The purity level of the incoming household biowaste was determined through optical sorting of the incoming biowaste. The sorting took place, each time the waste were delivered at the NTUA facilities. Incoming biowaste mass was measured prior and after the drying process with the use of a digital scale. Incoming biowaste volume was measured before and after the drying process by calculating the volume of the initial substrate and the final dry product in a graduated cylinder container used for the purposes of the research. The energy consumption for the drying of the feedstock material at decentralized level, was recorded through direct measurements with the use of an energy meter (Sotiropoulos et al., 2015). pH was measured based on EPA Method 9045D using a pH meter (Mettler Toledo MPC 227 pH/Conductivity Meter). The remaining water content of the collected biomass was determined after drying the collected samples at 105 °C for approximately 24 h. The determination of structural carbohydrates, and lipids was performed using HPLC based on Sluiter et al. (2004). The determination of total reduced sugars, glucose content and ethanol was performed using the method described by Dogaris et al. (2009).
The fermentation of the thermally pretreated material was held in the 200 L bioconversion facility, in which a quantity of dried waste was placed in a concentration of 30% (w/v). Followed the pH was adjusted to 5.0 (common optimum pH for the enzymes used). The appropriate quantity of enzymes was added so that the activity of a-amylase (Liquozyme DS SC) to be approximately 0.049 and 5.1 U/g of starch, (Spirizyme Fuel) 5.0 U/g of starch, mix 5:1 (v/v), CelluclastÒ 1.5 L and Novozyme 188, Ò Cellic CTec2, and so that the total cellulase activity in any case to be 10 g FPU/cellulose. The material was further treated hydrothermally in three stages. More specifically, 30 min at 85 °C with Liquozyme DS SC, then 30 min at 65 °C with Spirizyme Fuel and 6 h with CelluclastÒ 1.5 L, Novozyme 188 and ÒCellic CTec2 at 50 °C. Finally, after adding 15 mg/g of dry yeast from LEAF technologies, the fermentation process took place until there was no more CO2 coming out of the lab reactor. It should be stressed that specific samples with the chemical properties recorded in Table 4, was used for the fermentation process in order to be able to obtain concrete results. Crude protein in the substrate and the fermentation residue was estimated using Kjeldahl’s method as described in AOAC methods (1995). 3. Results and discussion 3.1. Results in regard to the waste management scheme efficiency The optical inspection of the incoming raw material (household biowaste) revealed that the purity level reached 100% since the presence of non-biodegradable materials was barely equal to 0.001%. This was achieved through proper training of the participating householders and the fact that the civilians did not have to separate their waste in a complicated way, rejecting certain categories of biowaste from the total amount they placed inside their waste bins (e.g. cooked from uncooked kitchen waste, paper towels, bones, acidic biowaste, etc.). The civilians threw all the quantity of the kitchen and garden waste produced. According to Favoino (2003), the purity level of source separated biowaste in Italy reached 98–99% while Gibbs and Hogg (2007) reported that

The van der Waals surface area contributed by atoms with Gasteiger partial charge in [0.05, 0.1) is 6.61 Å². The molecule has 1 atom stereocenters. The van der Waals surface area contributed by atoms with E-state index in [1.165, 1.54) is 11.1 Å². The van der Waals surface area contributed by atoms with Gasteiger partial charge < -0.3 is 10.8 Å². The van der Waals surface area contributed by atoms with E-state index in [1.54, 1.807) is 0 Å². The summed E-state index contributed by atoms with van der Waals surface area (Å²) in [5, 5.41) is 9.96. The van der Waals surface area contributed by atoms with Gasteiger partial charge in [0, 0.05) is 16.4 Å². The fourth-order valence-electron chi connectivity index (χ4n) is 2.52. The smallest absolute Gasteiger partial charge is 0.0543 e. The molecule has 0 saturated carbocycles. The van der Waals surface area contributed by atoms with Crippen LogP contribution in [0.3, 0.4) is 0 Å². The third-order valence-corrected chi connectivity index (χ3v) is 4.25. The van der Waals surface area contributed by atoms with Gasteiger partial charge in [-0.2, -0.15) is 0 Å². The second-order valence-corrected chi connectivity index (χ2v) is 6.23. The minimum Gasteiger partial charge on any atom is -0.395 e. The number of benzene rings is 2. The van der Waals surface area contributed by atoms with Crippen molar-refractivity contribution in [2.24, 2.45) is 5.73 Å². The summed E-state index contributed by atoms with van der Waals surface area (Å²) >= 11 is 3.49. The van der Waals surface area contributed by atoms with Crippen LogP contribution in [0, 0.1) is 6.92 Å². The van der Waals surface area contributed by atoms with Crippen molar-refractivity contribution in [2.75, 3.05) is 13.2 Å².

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in Great Britain the purity levels of household biowaste reached 95% using one bin for a certain number of households. Finally, Sotiropoulos et al. (2015) reports that using the household waste drying technique the purity level of the incoming biomass reached 99.9%. The quantity of household biowaste that was sourced separated and transferred at the NTUA facilities for further treatment with the use of the decentralized waste drying system, along with the mass of the dried waste and the system’s energy consumption, is recorded in Table 1. More than 260 trials of the waste drying process were performed in total. The average energy consumption of the decentralized waste dryer was recorded equal to 0.91 kW h kg 1 while it ranged between 0.91 and 0.92 kW h kg 1. The energy consumption is significantly lower than the energy consumption of the household waste drying method which has been recorded equal to 1.87 kW h kg 1 (Ranged between 0.56 and 3.41 kW h kg 1) by Sotiropoulos et al. (2015). The mean household biowaste mass reduction was also recorded equal to 78% w/w approximately, which is higher than the one recorded during the implementation of the household waste drying method, as described by Sotiropoulos et al. (2015). This differentiation can be seen in Fig. 3. It should be stressed that decentralized waste drying involves the drying of waste at a decentralized facility while domestic waste drying involves the drying of waste inside the households with the use of a domestic waste dryer (drying at source). From the results, it was recorded that the raw material composition did not have significant effect to the decentralized waste drying process in addition to domestic waste drying technique where the quality of the incoming material was recorded to have significant effect in the material mass reduction as recorded by Sotiropoulos et al. (2015). The fact that the material was pulverized during the dehydration process when using the decentralized waste drying method while for the case of domestic waste drying the material is just being dehydrated and not pulverized, is considered to have contributed to this observation. The volume reduction of the biowaste was recorded equal to 83.25% (values ranged between 74.53% and 87.17%). This differentiation can be attributed to the differentiation of the incoming waste material which differs substantially between seasons in regard to its initial moisture content, size and shape, etc. The values of pH and moisture content of the dehydrated household biomass per season are presented in Table 2. It should be stressed that the moisture content of the dehydrated material reached 3.61% w/w ranging from 2.44 to 5.53% w/w. The pH values were recorded to be rather stable throughout the year, which can be attributed to the absence of water inside the waste material and the homogenization during the drying process. According to Sundberg et al. (2011), the pH of household waste collected for composting, ranged between 4.7 and 6.1. Malamis et al. (2015), reported that the pH of source segregated household